A Farewell to the World

FALSE world, good night! since thou hast brought
   That hour upon my morn of age;
Henceforth I quit thee from my thought,
   My part is ended on thy stage.

Yes, threaten, do. Alas! I fear
   As little as I hope from thee:
I know thou canst not show nor bear
   More hatred than thou hast to me.

My tender, first, and simple years
   Thou didst abuse and then betray;
Since stir'd'st up jealousies and fears,
   When all the causes were away.

Then in a soil hast planted me
   Where breathe the basest of thy fools;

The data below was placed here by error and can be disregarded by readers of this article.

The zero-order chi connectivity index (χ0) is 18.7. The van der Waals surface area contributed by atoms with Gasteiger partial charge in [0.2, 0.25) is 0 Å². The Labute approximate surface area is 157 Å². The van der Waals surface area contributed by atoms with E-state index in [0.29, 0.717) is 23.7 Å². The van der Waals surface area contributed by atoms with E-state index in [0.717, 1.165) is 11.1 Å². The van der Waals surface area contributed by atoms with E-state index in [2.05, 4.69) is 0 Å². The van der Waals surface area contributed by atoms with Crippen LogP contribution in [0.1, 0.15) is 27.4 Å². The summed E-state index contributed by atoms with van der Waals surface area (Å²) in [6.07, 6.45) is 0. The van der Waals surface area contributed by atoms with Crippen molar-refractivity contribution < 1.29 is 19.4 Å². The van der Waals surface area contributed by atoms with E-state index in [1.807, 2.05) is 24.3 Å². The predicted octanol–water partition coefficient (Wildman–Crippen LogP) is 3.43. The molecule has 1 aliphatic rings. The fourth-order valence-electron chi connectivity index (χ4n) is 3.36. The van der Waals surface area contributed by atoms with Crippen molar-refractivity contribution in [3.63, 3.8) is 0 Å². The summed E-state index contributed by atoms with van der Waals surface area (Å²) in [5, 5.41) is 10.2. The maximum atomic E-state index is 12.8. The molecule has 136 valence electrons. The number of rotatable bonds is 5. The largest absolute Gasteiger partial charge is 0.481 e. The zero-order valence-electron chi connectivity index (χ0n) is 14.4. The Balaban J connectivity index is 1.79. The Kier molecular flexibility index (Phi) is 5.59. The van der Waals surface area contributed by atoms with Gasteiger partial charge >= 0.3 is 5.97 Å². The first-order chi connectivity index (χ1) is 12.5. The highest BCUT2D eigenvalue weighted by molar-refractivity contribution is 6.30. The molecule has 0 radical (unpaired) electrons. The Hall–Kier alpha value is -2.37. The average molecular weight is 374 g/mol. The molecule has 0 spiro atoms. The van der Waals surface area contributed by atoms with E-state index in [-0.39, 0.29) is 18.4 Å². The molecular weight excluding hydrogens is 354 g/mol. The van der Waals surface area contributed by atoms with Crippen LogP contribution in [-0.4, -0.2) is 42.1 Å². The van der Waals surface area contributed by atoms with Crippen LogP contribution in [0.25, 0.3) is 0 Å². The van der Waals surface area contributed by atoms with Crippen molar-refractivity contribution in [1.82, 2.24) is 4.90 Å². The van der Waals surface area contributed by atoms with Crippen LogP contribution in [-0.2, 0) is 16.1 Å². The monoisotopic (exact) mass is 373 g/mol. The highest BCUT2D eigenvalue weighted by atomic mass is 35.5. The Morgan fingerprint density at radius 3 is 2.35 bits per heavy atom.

Where envious arts professed be,
   And pride and ignorance the schools;

Where nothing is examined, weigh'd,
   But as 'tis rumour'd, so believed;
Where every freedom is betray'd,
   And every goodness tax'd or grieved.

But what we're born for, we must bear:
   Our frail condition it is such
That what to all may happen here,
   If 't chance to me, I must not grutch.

Else I my state should much mistake
   To harbour a divided thought
From all my kind--that, for my sake,
   There should a miracle be wrought.

No, I do know that I was born
   To age, misfortune, sickness, grief:
But I will bear these with that scorn
   As shall not need thy false relief.

Nor for my peace will I go far,
   As wanderers do, that still do roam;
But make my strengths, such as they are,
   Here in my bosom, and at home.

Rate this poem: 


No reviews yet.